Thought Leadership

The Case for Including Cost in Ads

How Price Helps Pre-Qualify Leads

A neon sign that reads "This is the sign you've been looking for."

It’s no secret that “cost” can sometimes feel like a four letter word in the higher ed space. Something we bury three pages deep on a program page under a pile of features and benefits to ensure the payoff justifies the price. I’m here to tell you that including cost in your ads doesn’t have to be something we shy away from. In fact (depending on your program) it might actually help you “pre-qualify” leads. I’ll take you through a few considerations which will help you determine if including cost in your ads is the right move for you.

What’s Your Product?

The inspiration for this article came from recent conversations I’ve had with two separate higher education clients. One represents a Pre-College program and the other represents a portfolio of non-degree courses. While their programs and audiences could not be more different (16-year olds vs. working professionals), both are looking to combat a similar challenge — and both are solid contenders for including cost in ads.

That’s because both clients fall into a category that I call short-form programs. This is a catch-all for education offerings that are under a year, and don’t culminate in a degree. Short form programs can be anything from a few weeks, to a summer, to eight or nine months. They could be on campus or online, and run the gamut in terms of price.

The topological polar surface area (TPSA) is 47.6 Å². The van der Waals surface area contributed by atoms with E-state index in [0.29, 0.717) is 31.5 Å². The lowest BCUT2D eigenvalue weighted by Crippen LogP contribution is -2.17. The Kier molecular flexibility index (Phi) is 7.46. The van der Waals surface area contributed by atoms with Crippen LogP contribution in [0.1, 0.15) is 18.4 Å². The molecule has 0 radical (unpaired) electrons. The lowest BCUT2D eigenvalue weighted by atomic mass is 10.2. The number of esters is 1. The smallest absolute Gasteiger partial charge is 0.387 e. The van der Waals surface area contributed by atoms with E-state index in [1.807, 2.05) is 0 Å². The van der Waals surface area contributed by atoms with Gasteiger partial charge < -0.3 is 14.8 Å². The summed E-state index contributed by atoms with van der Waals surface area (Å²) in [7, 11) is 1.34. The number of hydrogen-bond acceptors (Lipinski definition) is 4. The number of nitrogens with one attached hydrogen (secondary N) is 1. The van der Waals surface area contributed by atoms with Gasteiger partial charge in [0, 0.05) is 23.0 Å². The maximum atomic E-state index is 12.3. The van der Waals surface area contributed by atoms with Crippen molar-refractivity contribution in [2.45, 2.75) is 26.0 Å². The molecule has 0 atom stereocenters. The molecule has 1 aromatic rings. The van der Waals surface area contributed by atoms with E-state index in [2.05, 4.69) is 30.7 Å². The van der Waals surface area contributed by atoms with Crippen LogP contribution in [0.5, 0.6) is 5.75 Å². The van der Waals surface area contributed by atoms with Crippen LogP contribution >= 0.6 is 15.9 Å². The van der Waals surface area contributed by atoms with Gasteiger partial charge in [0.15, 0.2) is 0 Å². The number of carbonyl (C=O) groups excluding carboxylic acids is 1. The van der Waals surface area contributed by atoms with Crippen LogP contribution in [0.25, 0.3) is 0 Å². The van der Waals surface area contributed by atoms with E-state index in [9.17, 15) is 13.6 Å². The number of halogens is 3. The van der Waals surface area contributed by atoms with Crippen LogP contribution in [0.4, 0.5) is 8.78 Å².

What’s Your Objective?

If your primary objective is driving traffic to your site, then listing the price in the ad may not be the right solution for you. That’s because when you lead with the cost in either your assets or ad copy, you’ll likely see a dip in site visitors. After all, some people will naturally self-select out.

However, if your objective is conversion-driven, read on, weary marketer! Prospects who see the ad including the cost, and click through to your site anyway are going to be slightly more “pre-qualified.” Whatever the cost of your program, the person weighed their options and proceeded to your site in spite (or maybe because) of it.

Even if your program offerings don’t neatly fall into the short-form program category, including cost in your ads could still work depending on your objective. Here are just three of them:

  • How are you priced compared to your competitors? Are you the “value” option, top-tier?
  • Do you offer financial aid or other scholarships? How’s the discount rate?
  • Are you looking to generate leads? Application submits?

The Difference Between CTR and CVR

You’re probably familiar with CTR (click-through rate). This is all about driving as many visitors as possible with a high click-through-rate to your site with the goal of placing that retargeting pixel. You’ll chase them around the internet with your ads and try to convert them later. On some channels, this strategy can cost you a lot of money.

CVR, or conversion rate, has the eye on the ultimate prize – getting that conversion. NobleDesktop has a good practical example as it relates to paid search. There’s two different ads in their example – the “no price” ad, despite having a higher CTR and lower CVR has an acquisition cost of $750 while the ad with the price has a CTA of $300.

Still On The Fence?

Test it out and see for yourself! The only way you’re going to know how it’ll work for your programs is to run this as a test. Consider incorporating cost into your paid search copy, or add pricing information as one of your site extension links. Run an A/B test on display network, or on Meta/LinkedIn and see which asset generates more conversions.

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